I think that many of us struggle with asking for help. Our society prides itself on extreme self-reliance. In reality, we are all heavily interdependent upon one another, whether or not we choose to openly acknowledge it.
In such an environmental setting, individuals who find themselves in need of extra help may especially struggle with feeling inadequate. Everyone requires additional assistance from time to time, regardless of who we are, or the relative position that we happen to hold in society.
Sometimes, we literally require a helping hand. No one moves a piano alone! Other times, we’re in need of a compassionate ear. We may find ourselves needing financial assistance, whether temporarily, or longer-term.
Most everyone has a finite pool of resources from which to draw. The daily demands of dealing with chronic illness heavily strain our pre-existing reservoir of resources.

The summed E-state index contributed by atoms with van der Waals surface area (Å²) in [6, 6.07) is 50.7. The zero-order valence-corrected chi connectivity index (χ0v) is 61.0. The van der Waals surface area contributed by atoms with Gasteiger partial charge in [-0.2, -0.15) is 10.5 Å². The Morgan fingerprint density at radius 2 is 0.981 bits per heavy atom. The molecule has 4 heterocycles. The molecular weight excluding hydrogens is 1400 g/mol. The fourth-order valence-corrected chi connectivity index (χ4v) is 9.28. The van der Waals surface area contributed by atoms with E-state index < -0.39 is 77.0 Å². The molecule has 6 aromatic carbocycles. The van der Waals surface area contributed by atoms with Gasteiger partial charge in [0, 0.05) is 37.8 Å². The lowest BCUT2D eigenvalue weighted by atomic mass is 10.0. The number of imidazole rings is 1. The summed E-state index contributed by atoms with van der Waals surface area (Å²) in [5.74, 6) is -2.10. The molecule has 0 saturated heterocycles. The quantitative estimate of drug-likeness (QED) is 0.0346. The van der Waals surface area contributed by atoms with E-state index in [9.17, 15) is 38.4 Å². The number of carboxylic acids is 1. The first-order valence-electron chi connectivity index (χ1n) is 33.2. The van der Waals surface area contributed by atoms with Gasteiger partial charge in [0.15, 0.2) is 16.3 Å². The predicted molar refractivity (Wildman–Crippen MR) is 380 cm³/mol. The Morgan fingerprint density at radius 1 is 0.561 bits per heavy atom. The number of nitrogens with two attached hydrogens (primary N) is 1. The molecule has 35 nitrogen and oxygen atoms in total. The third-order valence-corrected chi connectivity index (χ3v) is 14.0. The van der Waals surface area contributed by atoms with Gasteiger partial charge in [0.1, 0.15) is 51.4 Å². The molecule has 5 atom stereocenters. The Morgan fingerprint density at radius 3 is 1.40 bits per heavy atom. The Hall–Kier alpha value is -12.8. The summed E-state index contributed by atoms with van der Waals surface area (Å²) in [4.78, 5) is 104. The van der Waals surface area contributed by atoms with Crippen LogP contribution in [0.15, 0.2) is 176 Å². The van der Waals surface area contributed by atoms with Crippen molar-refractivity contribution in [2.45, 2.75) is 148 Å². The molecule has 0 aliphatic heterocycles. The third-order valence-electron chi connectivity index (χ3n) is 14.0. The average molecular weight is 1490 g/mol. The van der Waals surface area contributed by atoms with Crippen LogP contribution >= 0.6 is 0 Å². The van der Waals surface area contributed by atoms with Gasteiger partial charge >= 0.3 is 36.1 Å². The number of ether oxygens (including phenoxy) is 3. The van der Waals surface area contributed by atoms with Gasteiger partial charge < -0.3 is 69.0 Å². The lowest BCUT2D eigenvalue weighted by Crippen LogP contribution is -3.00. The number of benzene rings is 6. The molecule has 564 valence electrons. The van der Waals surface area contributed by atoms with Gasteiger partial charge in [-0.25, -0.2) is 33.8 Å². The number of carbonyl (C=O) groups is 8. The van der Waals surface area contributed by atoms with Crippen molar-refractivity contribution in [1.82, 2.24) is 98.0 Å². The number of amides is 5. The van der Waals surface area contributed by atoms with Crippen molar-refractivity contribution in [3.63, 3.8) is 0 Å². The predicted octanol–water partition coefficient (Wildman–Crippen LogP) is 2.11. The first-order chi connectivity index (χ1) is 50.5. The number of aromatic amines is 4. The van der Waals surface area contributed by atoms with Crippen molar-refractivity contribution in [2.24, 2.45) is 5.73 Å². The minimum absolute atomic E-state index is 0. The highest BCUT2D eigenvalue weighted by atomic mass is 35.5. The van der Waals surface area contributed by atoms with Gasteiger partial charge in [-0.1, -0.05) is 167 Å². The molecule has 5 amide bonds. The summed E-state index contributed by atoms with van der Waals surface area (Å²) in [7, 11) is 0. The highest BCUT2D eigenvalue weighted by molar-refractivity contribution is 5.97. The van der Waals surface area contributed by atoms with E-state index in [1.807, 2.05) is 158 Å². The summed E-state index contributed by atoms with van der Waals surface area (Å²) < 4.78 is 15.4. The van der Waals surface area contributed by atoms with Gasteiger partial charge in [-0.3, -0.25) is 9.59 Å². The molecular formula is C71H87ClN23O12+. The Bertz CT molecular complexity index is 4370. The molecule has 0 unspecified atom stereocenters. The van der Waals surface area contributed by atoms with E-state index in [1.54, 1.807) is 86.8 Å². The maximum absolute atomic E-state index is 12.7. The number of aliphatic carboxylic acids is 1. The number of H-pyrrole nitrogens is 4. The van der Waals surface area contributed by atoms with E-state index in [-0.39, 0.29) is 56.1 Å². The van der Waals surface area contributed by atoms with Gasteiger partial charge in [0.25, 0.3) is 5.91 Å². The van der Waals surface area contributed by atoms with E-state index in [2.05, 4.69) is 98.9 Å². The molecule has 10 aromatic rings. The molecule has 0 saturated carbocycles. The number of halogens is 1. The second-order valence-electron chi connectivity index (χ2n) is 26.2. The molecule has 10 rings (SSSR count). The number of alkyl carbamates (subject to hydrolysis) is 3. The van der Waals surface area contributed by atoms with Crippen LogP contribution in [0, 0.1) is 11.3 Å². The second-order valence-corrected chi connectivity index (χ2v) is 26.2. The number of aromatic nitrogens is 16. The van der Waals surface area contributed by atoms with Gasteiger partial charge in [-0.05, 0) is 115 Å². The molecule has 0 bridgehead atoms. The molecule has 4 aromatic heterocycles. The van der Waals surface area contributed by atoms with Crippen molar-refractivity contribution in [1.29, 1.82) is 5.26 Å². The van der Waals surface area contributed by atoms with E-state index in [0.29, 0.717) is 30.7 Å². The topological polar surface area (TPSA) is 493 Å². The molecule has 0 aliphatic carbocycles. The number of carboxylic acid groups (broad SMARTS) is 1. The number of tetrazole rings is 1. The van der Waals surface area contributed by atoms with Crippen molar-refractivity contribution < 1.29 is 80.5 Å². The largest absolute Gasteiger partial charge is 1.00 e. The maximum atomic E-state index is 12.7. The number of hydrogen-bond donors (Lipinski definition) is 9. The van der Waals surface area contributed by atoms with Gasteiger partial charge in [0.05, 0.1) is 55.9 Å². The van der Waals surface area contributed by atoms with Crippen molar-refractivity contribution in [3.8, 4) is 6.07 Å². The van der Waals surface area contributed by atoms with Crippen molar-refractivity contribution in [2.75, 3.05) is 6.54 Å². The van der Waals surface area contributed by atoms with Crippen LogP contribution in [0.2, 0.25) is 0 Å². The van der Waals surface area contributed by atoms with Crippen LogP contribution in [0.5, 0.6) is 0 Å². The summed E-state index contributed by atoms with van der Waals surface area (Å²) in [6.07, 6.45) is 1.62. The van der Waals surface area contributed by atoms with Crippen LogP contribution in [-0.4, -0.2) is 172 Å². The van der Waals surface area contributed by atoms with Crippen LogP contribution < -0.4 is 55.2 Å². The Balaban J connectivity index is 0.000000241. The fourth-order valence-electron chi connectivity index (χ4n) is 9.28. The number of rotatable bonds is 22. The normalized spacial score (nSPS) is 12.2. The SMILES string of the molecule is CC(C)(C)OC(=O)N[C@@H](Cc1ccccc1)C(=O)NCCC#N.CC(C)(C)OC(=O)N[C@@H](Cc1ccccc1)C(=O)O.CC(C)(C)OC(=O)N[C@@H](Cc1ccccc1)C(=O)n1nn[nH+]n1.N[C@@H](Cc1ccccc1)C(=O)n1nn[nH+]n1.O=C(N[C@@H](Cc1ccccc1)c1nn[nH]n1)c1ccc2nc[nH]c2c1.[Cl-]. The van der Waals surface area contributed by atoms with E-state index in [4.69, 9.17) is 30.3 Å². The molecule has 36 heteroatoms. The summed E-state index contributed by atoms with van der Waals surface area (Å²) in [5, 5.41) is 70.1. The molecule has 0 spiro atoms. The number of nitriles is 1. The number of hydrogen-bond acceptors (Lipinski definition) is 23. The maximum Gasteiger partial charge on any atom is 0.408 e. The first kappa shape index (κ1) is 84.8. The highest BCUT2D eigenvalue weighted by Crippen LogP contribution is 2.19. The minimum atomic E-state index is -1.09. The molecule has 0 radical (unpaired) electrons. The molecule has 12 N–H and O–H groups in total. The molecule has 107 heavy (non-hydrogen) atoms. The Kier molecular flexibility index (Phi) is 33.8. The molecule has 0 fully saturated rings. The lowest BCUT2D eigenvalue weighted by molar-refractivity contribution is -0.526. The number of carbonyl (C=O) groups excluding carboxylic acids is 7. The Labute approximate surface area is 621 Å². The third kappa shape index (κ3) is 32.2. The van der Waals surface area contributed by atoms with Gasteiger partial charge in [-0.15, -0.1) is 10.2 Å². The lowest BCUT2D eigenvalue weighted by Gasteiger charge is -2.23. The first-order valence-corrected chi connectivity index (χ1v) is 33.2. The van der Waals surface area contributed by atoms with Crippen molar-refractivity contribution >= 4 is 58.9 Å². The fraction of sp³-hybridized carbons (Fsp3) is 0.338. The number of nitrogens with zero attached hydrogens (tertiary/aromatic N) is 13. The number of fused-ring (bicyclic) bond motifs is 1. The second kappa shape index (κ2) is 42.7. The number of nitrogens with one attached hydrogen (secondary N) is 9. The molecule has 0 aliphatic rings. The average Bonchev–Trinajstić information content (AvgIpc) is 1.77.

Even if we possess excellent physical health, we don’t have endless supplies of time, energy, or money. Those who are dealing with continued medical challenges must be especially vigilant about guarding their time, their finances, and their limited amount of energy.
Energy vampires absolutely need to be eliminated. If you happen to be living with chronic illness, please don’t allow the myth of total self-sufficiency to rob your precious resources.
Permit yourself to ask for help. Yes, it’s certainly humbling to do so. That’s not such a bad thing, however. By asking for assistance, you provide someone else the opportunity to share their resources with you. This is often mutually beneficial.
I’ll freely admit that this issue has been very difficult for me. My long-term role as a health care provider has created unique challenges for being on the other side of the examination table. I remind myself, however of those words that I have told my patients, many times: “it’s a sign of strength to ask for help, not an indication of weakness.”
Think about the last time that you were on an airplane. You probably just tuned out the very astute message, “Secure your own mask, before assisting others.”